Specialized Epic WC 2014 long term review
Having ridden Epics for the last few years, I’ve gotten to know them quite well. The snap crackle pop of the earlier brain suspension, sometimes a delay in activating, and generally a harsh ride. But that’s what a XC race bike is supposed to feel like right? A stiff platform to maximize your pedal force. As with previous iterations, the latest 2014 Epic WC keeps getting better as the platform is evolved. This brain rear shock with auto sag has really dialed in the plushness, while not giving up the stiff XC platform. Throw in some SWAT technology and this bike is ready to race.
We recently took this bike to Moab, Utah on a week-long road trip. Moab not known for being XC friendly, I decided to see how far I could push the Epic in rough and demanding terrain. The Epic passed with flying colors as both bike and rider survived unscathed. Would it have been better on a more squishy bike? Maybe a Camber or the winner of our recent Enduro Compare-O, the 155mm travel Specialized Enduro. But the Epic did surprisingly well in the tough all mountain terrain. Throw on a dropper post and this bike would handle most anything you throw at it. Too bad it’s a 27.2 seat post. Not to worry as a Specialized dropper post is coming soon in that size.
We rode the mid-level Epic Expert WC with retail approximately $5700. XO 1×11 on the drive train, Magura brakes, and al bar/stem and post rounded out the spec. The bike is easily upgradable to carbon to lighten everything up. They didn’t skimp on the wheels, carbon Roval control. Finally a 15mm through axle was present in front to really tighten up the front end. This one weighed in right around 24 lbs. That’s including the tube, CO2, and hidden multi tool.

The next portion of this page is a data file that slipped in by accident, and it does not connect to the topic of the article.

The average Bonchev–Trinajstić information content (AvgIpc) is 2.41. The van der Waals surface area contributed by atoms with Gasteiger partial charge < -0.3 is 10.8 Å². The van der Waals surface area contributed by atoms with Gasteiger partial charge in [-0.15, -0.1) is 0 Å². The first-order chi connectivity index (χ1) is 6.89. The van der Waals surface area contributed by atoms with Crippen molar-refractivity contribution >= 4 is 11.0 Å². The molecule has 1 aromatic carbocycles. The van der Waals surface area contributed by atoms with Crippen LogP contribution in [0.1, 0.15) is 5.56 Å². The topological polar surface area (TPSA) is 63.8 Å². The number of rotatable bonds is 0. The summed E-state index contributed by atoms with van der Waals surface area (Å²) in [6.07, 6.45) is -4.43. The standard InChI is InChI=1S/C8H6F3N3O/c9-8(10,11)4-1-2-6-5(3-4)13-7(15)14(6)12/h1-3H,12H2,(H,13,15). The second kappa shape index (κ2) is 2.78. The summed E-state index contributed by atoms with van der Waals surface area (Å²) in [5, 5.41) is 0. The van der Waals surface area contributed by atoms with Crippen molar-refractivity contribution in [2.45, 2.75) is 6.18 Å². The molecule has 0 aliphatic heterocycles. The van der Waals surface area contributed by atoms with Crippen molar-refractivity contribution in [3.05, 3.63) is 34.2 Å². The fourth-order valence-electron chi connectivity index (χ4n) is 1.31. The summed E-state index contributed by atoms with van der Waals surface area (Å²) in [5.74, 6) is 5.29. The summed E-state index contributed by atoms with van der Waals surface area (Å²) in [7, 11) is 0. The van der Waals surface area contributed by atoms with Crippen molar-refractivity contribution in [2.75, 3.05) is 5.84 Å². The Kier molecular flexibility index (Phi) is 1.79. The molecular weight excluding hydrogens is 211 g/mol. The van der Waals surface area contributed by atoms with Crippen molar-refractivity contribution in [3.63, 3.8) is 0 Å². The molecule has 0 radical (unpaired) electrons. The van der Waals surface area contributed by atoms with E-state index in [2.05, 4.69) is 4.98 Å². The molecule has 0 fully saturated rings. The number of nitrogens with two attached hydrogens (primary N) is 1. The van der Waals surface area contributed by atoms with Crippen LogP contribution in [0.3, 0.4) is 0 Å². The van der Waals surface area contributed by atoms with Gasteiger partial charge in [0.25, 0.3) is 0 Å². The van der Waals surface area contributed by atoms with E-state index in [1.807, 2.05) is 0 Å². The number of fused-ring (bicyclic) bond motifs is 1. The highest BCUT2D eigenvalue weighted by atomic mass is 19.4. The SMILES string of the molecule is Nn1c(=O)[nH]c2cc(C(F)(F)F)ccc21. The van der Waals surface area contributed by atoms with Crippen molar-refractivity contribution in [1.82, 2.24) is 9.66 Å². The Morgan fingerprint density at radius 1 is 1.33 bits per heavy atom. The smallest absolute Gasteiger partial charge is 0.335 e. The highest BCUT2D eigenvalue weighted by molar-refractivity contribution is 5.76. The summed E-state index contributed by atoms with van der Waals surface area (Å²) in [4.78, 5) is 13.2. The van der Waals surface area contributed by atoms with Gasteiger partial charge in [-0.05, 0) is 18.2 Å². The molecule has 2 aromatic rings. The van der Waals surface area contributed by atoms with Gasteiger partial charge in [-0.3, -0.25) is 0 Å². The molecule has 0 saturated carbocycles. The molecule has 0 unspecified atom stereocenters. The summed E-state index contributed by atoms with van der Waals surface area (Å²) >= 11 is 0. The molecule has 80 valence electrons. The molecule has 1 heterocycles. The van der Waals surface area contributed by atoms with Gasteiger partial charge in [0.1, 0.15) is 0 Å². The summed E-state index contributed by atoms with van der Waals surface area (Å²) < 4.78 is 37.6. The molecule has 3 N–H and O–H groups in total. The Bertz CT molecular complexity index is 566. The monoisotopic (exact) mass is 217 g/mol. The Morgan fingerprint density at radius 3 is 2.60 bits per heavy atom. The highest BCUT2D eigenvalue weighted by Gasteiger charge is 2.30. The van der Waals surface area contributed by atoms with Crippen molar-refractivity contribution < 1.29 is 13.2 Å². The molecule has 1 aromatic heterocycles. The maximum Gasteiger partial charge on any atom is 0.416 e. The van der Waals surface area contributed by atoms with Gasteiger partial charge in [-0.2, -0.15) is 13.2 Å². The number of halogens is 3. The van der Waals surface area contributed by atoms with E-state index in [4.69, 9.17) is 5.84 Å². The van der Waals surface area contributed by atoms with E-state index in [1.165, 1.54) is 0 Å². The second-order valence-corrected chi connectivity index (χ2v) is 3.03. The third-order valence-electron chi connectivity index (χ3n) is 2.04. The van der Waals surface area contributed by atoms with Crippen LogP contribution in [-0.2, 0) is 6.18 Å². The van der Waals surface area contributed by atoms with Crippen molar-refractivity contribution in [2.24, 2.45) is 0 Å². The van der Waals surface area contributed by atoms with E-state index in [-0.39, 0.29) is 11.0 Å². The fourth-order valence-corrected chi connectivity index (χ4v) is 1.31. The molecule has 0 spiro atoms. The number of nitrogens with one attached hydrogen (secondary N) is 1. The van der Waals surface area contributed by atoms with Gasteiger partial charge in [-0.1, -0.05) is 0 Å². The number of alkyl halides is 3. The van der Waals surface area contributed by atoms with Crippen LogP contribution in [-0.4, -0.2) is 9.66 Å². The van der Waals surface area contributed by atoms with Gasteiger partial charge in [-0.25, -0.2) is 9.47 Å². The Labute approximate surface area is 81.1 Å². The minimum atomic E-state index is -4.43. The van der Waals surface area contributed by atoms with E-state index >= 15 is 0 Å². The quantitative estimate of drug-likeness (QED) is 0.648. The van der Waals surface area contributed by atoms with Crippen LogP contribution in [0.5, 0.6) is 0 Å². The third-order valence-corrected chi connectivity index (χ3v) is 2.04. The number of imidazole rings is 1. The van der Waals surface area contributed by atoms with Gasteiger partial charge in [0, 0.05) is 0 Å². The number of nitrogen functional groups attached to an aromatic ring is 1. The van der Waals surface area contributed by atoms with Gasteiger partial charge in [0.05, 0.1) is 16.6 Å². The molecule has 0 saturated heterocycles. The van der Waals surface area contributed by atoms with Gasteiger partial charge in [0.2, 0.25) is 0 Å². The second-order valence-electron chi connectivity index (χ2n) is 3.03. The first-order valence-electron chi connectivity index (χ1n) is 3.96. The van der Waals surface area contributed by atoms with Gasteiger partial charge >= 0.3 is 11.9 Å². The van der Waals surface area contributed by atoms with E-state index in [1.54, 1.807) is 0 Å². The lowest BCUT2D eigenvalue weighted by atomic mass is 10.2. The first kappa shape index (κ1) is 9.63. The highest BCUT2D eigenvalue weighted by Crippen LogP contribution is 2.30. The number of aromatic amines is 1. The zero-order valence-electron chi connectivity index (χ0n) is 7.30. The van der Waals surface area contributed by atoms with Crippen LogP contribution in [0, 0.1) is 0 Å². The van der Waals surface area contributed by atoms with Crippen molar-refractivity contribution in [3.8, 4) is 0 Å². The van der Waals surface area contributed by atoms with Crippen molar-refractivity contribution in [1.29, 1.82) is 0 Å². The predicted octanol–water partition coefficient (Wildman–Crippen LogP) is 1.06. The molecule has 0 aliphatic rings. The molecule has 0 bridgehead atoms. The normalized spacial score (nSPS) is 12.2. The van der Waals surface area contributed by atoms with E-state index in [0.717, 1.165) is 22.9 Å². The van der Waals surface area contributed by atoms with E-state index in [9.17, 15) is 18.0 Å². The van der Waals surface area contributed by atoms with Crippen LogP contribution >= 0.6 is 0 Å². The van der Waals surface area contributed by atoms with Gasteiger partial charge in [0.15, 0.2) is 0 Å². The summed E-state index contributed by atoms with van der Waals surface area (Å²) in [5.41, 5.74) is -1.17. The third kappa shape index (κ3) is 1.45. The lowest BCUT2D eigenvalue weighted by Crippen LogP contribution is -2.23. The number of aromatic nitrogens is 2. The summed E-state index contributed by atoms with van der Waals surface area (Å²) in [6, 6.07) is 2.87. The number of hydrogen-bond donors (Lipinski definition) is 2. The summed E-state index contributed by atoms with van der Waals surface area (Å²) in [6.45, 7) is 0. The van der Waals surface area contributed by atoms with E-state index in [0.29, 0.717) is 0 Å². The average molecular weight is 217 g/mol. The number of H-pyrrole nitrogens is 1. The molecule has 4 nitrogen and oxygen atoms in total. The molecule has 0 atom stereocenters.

The WC version has shorter chain stays for quicker more agile handling. A more aggressive geometry is also featured with a steeper head angle. Clean internal cable routing is also new unlike the previous Epic, where the cables were external and running under the bottom bracket. The suspension is more dialed with the auto sag function and improved brain adjustability. They reduced the number of adjustment clicks to the rear which may sound like a downgrade, but now each click makes a difference. Previous models you’d have to move it multiple clicks to feel any difference in ride, now 1 or 2 clicks makes a big difference.
SWAT (storage water air tools) is featured on this bike and I love the ability to carry water bottles on the bike. Even the top one can handle a big water bottle (medium size frame), a tube, CO2, and hidden multi tool up in the top tube. I guess the Specialized engineers who were watching the Leadville 100 saw everyone taping gels, tubes on their top tube, and a second water bottle in the jersey pocket, so they came up with a solution. For those that don’t like to ride with a hydration pack, this works. Couple it with the Specialized SWAT bib and the rider can carry another big bottle and a ton of food on the bib itself.
With this combination, we were able to go on 4-6 hour rides without the need for a hydration pack, and with the Specialized Epic World Cup Edition, we were able to cover a lot of ground in 6 hours.
Check out our forum thread http://forums.mtbr.com/specialized/2014-expert-epic-wc-891013.html